– “Calbuzz is one of the first stops for so many in the Old Media and Sacramento.”

Actually, a comment from a reader named “Petroglyph” hurt most: “Nobody reads this piece of crap Calbuzz unless it’s Jerry himself.” Sadly, we have it on good authority that Jerry hardly ever reads us unless Anne or Steve clips us for him.

Still and all, we’re delighted to have attracted the attention of the right-wing lap dogs of imperialism. Thanks for the props, Andrew.

Press Clips

All you need to know about the state of MSM (h/t to H.D. Palmer, who had it before Drudge).

Seema Mehta and Maeve Reston, the hardest-working women in show business, were everywhere at once over Labor Day weekend and still found  time to file a solid situationer for the tiny handful of Californians who haven’t  been paying close attention to the campaign.

Given the indefatigable labors of the dynamic duo, it’s unfair to the rest of us that the LAT  has the wily veteran Cathy Decker coming off the bench to make perfect sense of PPIC’s latest data dump.

Joe Garofoli busts Krusty big-time traveling between past lives.

Must read: Tim Noah’s series on income inequality, only the most important undercovered issue in American politics.

For those too bored to penetrate Charlie Cook’s pontifications about the mid-terms, here’s a handy list of the 50 races that matter.

For those who are even lazier, here’s a good, Hearstian mini-list of 10.

Swell analytical work by the Viet Cong Star’s Timm Herdt pulling together the multiple strands of the political reform debate.

Glenn Beck: more honest that you’ve ever seen him.

Puerile Polls, Pennant Races and Pigeon Hearts

Thursday, September 9th, 2010

Calbuzz has made no secret that we think the Rasmussen Poll, with its automated calling, God-knows-what sampling technique and conservative bias, is basically crap. So we don’t pay much attention to it, even when its results seem in the ballpark. You know: a monkey typing for an infinite amount of time could produce Hamlet, etc.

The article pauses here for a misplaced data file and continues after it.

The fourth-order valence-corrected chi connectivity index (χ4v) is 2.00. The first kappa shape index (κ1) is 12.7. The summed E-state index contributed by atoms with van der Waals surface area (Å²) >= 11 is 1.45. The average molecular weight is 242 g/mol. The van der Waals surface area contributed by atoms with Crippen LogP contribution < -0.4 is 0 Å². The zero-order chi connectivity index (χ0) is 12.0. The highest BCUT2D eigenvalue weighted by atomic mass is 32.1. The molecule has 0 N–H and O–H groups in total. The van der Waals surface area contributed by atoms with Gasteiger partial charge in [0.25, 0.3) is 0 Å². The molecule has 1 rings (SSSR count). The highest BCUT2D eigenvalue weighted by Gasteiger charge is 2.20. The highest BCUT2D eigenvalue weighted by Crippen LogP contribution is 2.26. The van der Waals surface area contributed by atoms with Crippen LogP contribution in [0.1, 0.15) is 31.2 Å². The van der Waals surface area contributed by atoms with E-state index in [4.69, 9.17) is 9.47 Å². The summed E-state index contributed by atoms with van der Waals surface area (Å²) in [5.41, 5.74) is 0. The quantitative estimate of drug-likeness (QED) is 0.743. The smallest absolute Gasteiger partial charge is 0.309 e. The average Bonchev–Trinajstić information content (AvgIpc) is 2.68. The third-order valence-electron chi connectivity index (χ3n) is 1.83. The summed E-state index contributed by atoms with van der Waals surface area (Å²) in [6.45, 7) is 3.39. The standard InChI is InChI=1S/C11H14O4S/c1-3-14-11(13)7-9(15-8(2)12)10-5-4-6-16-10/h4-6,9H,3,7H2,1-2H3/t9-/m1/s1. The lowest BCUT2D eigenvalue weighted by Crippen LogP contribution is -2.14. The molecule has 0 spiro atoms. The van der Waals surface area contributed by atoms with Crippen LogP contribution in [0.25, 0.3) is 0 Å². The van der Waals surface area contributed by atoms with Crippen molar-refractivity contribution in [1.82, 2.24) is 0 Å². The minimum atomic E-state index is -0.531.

So two weeks ago, when Rasmussen had the California governor’s race with Meg Whitman at 51% and Jerry Brown at 43%, and Whitman’s guard dog Mike Murphy predicted we’d trash the poll, we just said, “Why bother?” And we were going to just pay no nevermind again when, on Wednesday, we saw that Rasmussen now has the race at 48-45% for Whitman — although exactly NOTHING happened between the two surveys to move the needle (Brown’s new ad wasn’t even up yet).

But for some unknown reason, some media outlets give credence to Rasmussen, so we thought we’d just note a couple of findings that ought to steer our esteemed colleagues away from circulating this survey swill.

Here’s all you need to know: the new Rasmussen poll has Whitman beating Brown among liberals 62-35%. That’s absurd. At the same time a poll from CNN, done by Opinion Research Corp., has Meg over Jerry 48-46%, with liberals voting for Brown 80-16%, which sounds about right.

Rasmussen also has Whitman beating Brown 62-31% among voters 65 and older, compared to the CNN poll which has Brown over Whitman 50-47% in the same age group. Another stupid Rasmussen result.

Mark our words: when it gets down to the wire, and reputable pollsters have weighed in with serious results from legitimate polling, outfits like Rasmussen and Survey USA will post surveys right on the money. However they get there.

P.S.For a more complete discussion of the Calbuzz Standards for Polling, Decency and Free Lunch see this discussion from our Department of Weights and Measures.

Political pennant races: In the final week of August, the San Diego Padres led major league baseball’s Western Division by a comfortable 6.5 games, Vegas oddsmakers made them a 97.2% lock to make the playoffs and their fans were buzzing about probable post-season pitching rotations.

Then they lost 10 games in a row.

At the start of play last night, the Pads led the never-quit Giants by exactly one game, amid the caterwauling and hair-pulling of fans desperate to figure out why their team had suddenly collapsed.